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“One of them started to recognize that yes, maybe the fish weren’t from Lake Powell,” Washburn said. “Then he very quickly asked for a lawyer, and the other person didn’t want to say anything.
The fish were sent to a University of Utah lab, where researchers tested their chemical makeup and compared it to traces of the same materials in Lake Powell.
About seven months later, in May 2019, researchers said that based on chemical evidence, the fish submitted by Dennett and Wootton could not have originated from Lake Powell. According to the Times, the wildlife agency later found out that the pair had been fishing at a different location just before the tournament.
This is what is so crazy that someone is cheating in events like this because there is not a lot of money involved.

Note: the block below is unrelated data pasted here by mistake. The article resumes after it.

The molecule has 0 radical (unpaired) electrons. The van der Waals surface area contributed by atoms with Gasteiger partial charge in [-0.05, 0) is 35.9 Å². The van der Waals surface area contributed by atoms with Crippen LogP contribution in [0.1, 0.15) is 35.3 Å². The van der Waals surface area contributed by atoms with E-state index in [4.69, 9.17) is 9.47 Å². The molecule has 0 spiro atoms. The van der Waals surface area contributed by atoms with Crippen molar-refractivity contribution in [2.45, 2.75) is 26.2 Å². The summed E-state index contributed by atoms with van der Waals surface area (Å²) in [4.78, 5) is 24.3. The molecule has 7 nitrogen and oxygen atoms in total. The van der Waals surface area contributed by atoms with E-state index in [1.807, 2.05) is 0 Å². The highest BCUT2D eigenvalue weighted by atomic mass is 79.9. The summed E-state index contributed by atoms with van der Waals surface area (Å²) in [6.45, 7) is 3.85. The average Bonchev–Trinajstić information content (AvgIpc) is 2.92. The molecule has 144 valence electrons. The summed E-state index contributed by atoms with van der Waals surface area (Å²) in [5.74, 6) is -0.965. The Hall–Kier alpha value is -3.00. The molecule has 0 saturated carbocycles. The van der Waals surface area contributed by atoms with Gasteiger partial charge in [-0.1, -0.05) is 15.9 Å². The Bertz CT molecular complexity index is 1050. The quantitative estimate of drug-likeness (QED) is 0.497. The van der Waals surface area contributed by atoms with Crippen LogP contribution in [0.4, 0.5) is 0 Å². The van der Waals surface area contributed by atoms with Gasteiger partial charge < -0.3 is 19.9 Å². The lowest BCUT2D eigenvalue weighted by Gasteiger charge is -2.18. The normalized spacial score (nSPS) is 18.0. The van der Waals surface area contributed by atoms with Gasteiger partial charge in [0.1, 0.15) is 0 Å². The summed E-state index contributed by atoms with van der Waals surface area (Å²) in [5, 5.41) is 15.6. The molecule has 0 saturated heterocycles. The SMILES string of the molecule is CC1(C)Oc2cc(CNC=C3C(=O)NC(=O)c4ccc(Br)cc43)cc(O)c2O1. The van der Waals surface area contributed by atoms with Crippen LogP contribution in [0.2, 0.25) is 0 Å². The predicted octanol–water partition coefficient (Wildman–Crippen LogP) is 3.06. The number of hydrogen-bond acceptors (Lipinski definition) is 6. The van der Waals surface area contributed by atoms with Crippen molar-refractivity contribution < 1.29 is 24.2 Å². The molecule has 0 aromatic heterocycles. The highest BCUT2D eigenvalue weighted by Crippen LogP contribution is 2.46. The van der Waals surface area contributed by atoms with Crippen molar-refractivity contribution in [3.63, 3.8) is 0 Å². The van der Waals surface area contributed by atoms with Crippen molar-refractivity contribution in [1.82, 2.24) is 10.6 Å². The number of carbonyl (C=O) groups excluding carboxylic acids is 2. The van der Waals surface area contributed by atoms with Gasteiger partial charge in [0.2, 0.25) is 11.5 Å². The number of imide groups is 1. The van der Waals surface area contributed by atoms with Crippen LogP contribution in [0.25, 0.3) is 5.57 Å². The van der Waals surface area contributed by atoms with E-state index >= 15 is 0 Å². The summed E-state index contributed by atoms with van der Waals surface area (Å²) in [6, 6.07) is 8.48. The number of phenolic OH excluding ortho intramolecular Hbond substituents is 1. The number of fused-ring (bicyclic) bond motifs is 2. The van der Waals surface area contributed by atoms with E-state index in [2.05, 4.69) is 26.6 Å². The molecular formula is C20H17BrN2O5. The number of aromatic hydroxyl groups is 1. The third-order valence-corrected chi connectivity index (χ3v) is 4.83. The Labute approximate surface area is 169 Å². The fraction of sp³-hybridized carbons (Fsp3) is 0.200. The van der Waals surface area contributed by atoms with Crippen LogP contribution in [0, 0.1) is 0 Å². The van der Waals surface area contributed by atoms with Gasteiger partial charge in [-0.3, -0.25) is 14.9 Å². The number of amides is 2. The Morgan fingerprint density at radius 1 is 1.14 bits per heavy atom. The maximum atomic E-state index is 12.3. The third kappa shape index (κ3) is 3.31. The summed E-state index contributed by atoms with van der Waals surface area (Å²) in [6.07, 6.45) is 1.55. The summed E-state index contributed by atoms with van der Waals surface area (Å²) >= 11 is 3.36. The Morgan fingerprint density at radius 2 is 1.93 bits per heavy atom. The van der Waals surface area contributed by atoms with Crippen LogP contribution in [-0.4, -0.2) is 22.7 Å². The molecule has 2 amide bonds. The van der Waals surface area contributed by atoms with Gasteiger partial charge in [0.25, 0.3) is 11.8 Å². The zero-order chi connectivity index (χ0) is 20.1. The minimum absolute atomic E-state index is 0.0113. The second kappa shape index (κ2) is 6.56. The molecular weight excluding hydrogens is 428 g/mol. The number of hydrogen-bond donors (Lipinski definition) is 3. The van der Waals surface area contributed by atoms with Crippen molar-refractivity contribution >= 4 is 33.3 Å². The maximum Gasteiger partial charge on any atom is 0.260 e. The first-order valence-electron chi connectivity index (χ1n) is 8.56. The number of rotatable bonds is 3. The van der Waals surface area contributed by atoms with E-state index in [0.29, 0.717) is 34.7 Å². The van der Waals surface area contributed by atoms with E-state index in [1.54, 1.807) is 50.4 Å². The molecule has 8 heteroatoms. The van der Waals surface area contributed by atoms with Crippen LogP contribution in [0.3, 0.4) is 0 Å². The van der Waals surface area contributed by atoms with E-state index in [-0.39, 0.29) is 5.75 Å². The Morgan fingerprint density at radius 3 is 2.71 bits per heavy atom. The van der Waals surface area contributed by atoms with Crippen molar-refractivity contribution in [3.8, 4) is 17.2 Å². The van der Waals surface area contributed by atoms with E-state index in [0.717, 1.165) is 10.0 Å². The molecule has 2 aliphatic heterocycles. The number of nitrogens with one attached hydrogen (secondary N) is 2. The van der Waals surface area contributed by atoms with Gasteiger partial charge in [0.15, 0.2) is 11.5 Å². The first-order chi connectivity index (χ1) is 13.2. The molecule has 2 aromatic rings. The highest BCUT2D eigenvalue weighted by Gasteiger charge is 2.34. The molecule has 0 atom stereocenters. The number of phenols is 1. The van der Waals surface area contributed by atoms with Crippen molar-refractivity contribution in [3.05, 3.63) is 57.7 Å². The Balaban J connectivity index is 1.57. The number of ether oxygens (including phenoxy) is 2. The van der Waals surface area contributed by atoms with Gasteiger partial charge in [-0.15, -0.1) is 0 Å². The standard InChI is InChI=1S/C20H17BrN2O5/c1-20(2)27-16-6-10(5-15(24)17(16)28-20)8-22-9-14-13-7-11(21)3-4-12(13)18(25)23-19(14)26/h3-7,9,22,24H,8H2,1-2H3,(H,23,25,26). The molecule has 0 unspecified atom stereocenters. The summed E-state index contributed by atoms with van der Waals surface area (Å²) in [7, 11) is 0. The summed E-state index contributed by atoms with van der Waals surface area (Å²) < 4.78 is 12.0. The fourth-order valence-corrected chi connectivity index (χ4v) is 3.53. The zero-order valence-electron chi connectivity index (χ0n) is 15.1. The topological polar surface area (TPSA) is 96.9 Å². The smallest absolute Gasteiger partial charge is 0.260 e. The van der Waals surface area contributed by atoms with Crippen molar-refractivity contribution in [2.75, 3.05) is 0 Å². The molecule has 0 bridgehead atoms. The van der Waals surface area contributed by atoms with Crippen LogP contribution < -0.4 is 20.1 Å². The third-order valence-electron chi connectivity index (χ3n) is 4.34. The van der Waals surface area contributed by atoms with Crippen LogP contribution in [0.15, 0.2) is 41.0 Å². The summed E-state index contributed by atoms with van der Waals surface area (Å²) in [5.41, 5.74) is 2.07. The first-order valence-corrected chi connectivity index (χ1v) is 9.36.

The fishermen were hit with a series of charges and after pleading guilty, they were ordered to pay a fine of $ 500, work 48 hours of community service and donate $ 2,500 to the anti- state poaching. They are also prohibited from hunting for 24 months.
Professional fisherman Ron Colby told The Times that fishing tournaments tend to focus more on bragging rights than actual prize.
“This is what is so crazy that someone is cheating in events like this because there is not a lot of money at stake,” he said. “For them to cheat and do what they did, the risk they took, for recognition and a piece of wood, a trophy or a plaque on the wall, is pretty ridiculous.